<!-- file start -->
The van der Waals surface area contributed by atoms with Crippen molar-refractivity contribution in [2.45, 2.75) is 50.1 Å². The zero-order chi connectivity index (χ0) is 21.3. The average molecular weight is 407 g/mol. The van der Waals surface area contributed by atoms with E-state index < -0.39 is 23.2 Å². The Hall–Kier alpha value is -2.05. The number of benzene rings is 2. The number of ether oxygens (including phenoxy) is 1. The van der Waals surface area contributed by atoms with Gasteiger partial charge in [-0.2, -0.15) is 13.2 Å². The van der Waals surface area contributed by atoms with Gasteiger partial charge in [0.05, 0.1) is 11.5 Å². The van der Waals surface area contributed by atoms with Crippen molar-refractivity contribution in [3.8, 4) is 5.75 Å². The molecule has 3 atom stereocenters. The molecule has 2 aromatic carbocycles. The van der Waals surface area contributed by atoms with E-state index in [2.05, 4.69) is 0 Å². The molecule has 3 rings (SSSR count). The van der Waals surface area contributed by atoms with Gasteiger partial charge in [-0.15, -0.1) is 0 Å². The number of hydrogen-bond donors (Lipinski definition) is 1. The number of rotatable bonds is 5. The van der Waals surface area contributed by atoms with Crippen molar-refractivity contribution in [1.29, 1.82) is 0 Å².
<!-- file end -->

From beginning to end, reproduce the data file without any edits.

The van der Waals surface area contributed by atoms with Crippen molar-refractivity contribution in [2.45, 2.75) is 50.1 Å². The zero-order chi connectivity index (χ0) is 21.3. The average molecular weight is 407 g/mol. The van der Waals surface area contributed by atoms with E-state index < -0.39 is 23.2 Å². The Hall–Kier alpha value is -2.05. The number of benzene rings is 2. The number of ether oxygens (including phenoxy) is 1. The van der Waals surface area contributed by atoms with Gasteiger partial charge in [-0.2, -0.15) is 13.2 Å². The van der Waals surface area contributed by atoms with Gasteiger partial charge in [0.05, 0.1) is 11.5 Å². The van der Waals surface area contributed by atoms with Crippen molar-refractivity contribution in [3.8, 4) is 5.75 Å². The molecule has 3 atom stereocenters. The molecule has 2 aromatic carbocycles. The van der Waals surface area contributed by atoms with E-state index in [2.05, 4.69) is 0 Å². The molecule has 3 rings (SSSR count). The van der Waals surface area contributed by atoms with Gasteiger partial charge in [-0.15, -0.1) is 0 Å². The number of hydrogen-bond donors (Lipinski definition) is 1. The number of rotatable bonds is 5. The van der Waals surface area contributed by atoms with Crippen molar-refractivity contribution in [1.29, 1.82) is 0 Å².